Kyle Kondik and J. Miles Coleman over at Sabato’s Crystal Ball joins most of the political pundits forecasting a more than even chance that Joe Biden will win the Presidential Election next month….
The piece also points to gains for Democrats in the House and a possible Democratic Senate majority…
Trailing nationally and in more than 270 electoral votes’ worth of states, Donald Trump needed more help from Tuesday night’s debate than Joe Biden did. We don’t think Trump did help himself, and it is possible that he actually made his path to a second term harder by demonstrating the poor behavior that seems to turn off so many voters.
Trump’s performance was so outrageous that it made us ponder whether we should make him a significantly bigger underdog in our ratings than he already has been: We’ve had Biden leading Trump in our Electoral College ratings since early April, and Biden’s been slowly inching up in our ratings ever since, while Trump has been receding. That will continue in our rating changes today, although arguably we could or even should go a lot further.
But we have also been cautious throughout this election cycle, cognizant of an electorate that doesn’t seem to swing that much, even in the face of events that one might expect to change minds.
Electoral College changes
With a stable national lead and a bevy of polling showing him running significantly better with northern white voters than Hillary Clinton performed four years ago, Joe Biden appears to be turning back the clock a bit on the United States’ political transformation.
Namely, after Clinton hemorrhaged white voters in northern small town and rural areas in 2016, Biden appears to be bringing some of those voters back into the Democratic fold while also improving on Clinton’s margins with white suburbanites. If this pattern holds in the actual results, it could pay major dividends for Biden in the Great Lakes region, where American presidential elections are so often won and lost and where the electorates in the competitive states are whiter than the nation as a whole.
We have several Electoral College changes this week, all in this region. We are moving Minnesota from Leans Democratic to Likely Democratic. We are also moving its neighbor, Wisconsin — the decisive state in the 2016 presidential election — from Toss-up to Leans Democratic. And, finally, we’re moving Iowa and Ohio, both of which voted for Donald Trump by margins approaching double digits in 2016, from Leans Republican to Toss-up.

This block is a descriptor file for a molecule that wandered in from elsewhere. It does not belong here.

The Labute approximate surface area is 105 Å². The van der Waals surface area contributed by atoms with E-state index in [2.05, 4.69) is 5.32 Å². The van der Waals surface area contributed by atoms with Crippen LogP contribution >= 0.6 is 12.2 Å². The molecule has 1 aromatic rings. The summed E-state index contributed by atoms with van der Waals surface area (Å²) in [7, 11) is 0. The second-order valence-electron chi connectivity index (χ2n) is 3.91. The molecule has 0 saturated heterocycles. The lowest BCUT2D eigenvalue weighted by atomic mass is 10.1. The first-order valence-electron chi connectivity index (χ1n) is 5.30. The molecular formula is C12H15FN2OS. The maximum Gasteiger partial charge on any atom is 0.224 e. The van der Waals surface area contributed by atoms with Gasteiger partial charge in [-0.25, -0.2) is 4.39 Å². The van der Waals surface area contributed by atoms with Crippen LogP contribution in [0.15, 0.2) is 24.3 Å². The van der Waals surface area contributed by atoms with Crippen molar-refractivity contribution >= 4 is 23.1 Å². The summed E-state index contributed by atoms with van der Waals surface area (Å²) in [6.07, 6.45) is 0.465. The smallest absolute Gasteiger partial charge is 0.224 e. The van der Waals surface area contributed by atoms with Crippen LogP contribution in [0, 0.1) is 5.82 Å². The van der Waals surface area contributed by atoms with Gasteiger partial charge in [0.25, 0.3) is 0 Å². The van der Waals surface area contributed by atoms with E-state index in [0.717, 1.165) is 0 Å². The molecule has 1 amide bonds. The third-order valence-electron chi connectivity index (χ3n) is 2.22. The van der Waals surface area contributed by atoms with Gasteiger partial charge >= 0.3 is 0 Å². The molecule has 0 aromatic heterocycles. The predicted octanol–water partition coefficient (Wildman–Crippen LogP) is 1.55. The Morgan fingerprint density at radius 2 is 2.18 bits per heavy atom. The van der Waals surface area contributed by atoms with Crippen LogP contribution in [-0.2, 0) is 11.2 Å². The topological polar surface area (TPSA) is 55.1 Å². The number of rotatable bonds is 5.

These changes push Biden over the 270 electoral vote mark in our ratings, shown in Map 1.
Map 1: Crystal Ball Electoral College ratings
Map 1: Crystal Ball Electoral College ratings
The changes in Iowa and Ohio come both because of the broad improvements Biden has made with white voters in many different places and also because of more recent polling showing the presidential race very competitive in each state. Last Thursday, we took a detailed look at Ohio, and Biden got two of his best polls in the state of the whole cycle there later that day: Up one in a Quinnipiac University poll and up five in a Fox News poll. This squares with some of what we reported in that story, namely that operatives on both sides in Ohio have found the president struggling mightily in key suburban areas.
In Iowa, the tell may have been that Sen. Joni Ernst (R-IA) has been locked in a very competitive contest with businesswoman Theresa Greenfield (D), and it seems like the presidential race is not much different (though Trump typically polls a little better than Ernst).
Meanwhile, Biden’s lead in Wisconsin has been as good or even better than his lead in Michigan and Pennsylvania, two states we’ve had in the Leans Democratic column since June (Pennsylvania) or since we debuted our Electoral College ratings last year (Michigan). Biden’s leads are in the five-to-seven point range in all three states. Minnesota voted slightly more Democratic than these states in 2016, and the president’s bid to flip the state does not appear to be succeeding. We think it merits being in a less competitive category than the Michigan-Pennsylvania-Wisconsin group: If Minnesota flips, something will have gone seriously wrong for Biden, and Trump would almost certainly be winning a second term.
Now, how might we be wrong about the Midwest?
Simple: It is possible that pollsters across many different methods and firms are just overestimating Democratic support among white voters, and it’s showing up most dramatically in this region.
That said, there are reasons to believe that Trump’s great performances with white voters will be hard to replicate this year….